Well that was... something.
Liverpool put out a lineup that didn't include any of Steven Gerrard, Raheem Sterling, Jordan Henderson, Dejan Lovren, or Philippe Coutinho. Predictably, Liverpool looked thoroughly outclassed by Real Madrid, but a hard-working performance by the Reds meant that even at the Bernabeu, Liverpool kept the match respectable.
While Liverpool struggled to put together much of a threat going forward in the first half, they were at least able to hold Real at bay... for the most part. Shaky moments in the heart of defense did give los Merengues a handful of early chances, but luckily Simon Mignolet was up the the challenge time and again.
That's how more or less the whole first half would go. Real Madrid dance around the box; Mignolet would make a save; Liverpool would try to do something; either the midfield would turn it over or a long ball to the front three would go awry. Wash, rinse, repeat.
Then Kolo Toure lost Karim Benzema at the far post, and a cross from Marcelo was banged in. Whoops.
Liverpool started defending with a bit more determination after that, constricting Madrid's chances and looking to strike on a counter attack. While their defending got better, they still struggled to consistently get the ball to their attackers, and when they did the attack was too often blunted by a lack of support.
The second half saw Liverpool slowly grow more in to the match in terms of their attack in the second half, finally getting shots on target and causing genuine threat, but for the most part Real's defenders were able to cut out their attacks before there was too much danger. Raphael Varane in particular was impressive for the home side, keeping Lazar Markovic in his pocket, and giving Raheem Sterling and Fabio Borini fits at other times.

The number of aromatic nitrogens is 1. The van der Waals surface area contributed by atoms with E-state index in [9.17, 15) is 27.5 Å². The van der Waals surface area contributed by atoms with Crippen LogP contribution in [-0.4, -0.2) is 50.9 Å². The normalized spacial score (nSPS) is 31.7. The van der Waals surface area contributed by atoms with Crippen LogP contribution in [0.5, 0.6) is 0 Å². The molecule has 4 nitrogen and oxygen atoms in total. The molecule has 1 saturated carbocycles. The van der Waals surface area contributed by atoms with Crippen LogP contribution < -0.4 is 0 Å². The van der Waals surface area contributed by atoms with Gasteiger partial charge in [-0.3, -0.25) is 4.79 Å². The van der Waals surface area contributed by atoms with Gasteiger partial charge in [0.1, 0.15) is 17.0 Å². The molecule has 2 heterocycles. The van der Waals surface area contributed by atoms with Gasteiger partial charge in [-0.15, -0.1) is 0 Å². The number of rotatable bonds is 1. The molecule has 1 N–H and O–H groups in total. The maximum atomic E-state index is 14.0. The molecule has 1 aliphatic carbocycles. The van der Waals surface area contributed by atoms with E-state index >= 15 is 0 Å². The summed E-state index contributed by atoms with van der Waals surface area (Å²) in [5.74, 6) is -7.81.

Real would have a few more chances in the second half, most notably on a free kick late on when Gareth Bale was brought down at the edge of the penalty area by a very lucky Alberto Moreno, who was spared a denial-of-goalscoring-chance red card only by Bale not running directly at goal, as well as the ball only being a yard or so outside the penalty area. Mignolet was still up to the task of saving everything that came his way, though, and Bale's resulting free kick was no different.
Despite the rotation that many expected would lead to a heavy defeat for Liverpool, they managed to keep the match well in hand. Part of that perhaps stemmed from a Madrid attack that seemed less driven than normal for much of the match, but impressive netminding by Mignolet (as long as you ignore what he did when the ball was at his feet), and impressive defensive work in midfield from Lucas Leiva and Emre Can for the first hour of the match helped keep things close, and then Liverpool were able to push for an equalizer later on. It didn't come, but this was still a much different match than most people expected beforehand.
Still, no matter the respectability, a loss is a loss. In the Champions League, every loss hurts all the more, especially when Liverpool's rival for the second spot in the group, FC Basel, won 4-0 on the day and took the driver's seat in the race to make the knockout rounds behind Madrid. That puts a massive amount of pressure on Liverpool to put get big wins against Basel and Ludogorets in order to have a shot at advancing, a task that will not be easy given Liverpool's European form this season.
Fingers crossed, but things aren't looking rosy for Liverpool's chances to advance to the knockout rounds.